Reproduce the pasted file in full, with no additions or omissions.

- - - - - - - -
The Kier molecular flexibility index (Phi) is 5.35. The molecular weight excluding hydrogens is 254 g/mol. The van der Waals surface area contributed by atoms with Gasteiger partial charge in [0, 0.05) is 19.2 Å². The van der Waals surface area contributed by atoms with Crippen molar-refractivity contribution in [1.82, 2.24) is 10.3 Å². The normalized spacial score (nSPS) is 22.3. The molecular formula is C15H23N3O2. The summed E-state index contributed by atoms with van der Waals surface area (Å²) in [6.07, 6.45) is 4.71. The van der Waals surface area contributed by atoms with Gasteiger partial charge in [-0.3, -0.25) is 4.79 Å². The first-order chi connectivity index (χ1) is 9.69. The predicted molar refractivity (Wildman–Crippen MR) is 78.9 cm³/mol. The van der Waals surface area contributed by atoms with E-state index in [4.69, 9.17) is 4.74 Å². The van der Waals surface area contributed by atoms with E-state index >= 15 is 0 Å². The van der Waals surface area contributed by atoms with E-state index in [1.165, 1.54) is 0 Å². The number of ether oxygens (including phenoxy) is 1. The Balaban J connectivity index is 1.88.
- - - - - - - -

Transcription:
The Kier molecular flexibility index (Phi) is 5.35. The molecular weight excluding hydrogens is 254 g/mol. The van der Waals surface area contributed by atoms with Gasteiger partial charge in [0, 0.05) is 19.2 Å². The van der Waals surface area contributed by atoms with Crippen molar-refractivity contribution in [1.82, 2.24) is 10.3 Å². The normalized spacial score (nSPS) is 22.3. The molecular formula is C15H23N3O2. The summed E-state index contributed by atoms with van der Waals surface area (Å²) in [6.07, 6.45) is 4.71. The van der Waals surface area contributed by atoms with Gasteiger partial charge in [-0.3, -0.25) is 4.79 Å². The first-order chi connectivity index (χ1) is 9.69. The predicted molar refractivity (Wildman–Crippen MR) is 78.9 cm³/mol. The van der Waals surface area contributed by atoms with E-state index in [4.69, 9.17) is 4.74 Å². The van der Waals surface area contributed by atoms with E-state index >= 15 is 0 Å². The van der Waals surface area contributed by atoms with E-state index in [1.165, 1.54) is 0 Å². The number of ether oxygens (including phenoxy) is 1. The Balaban J connectivity index is 1.88.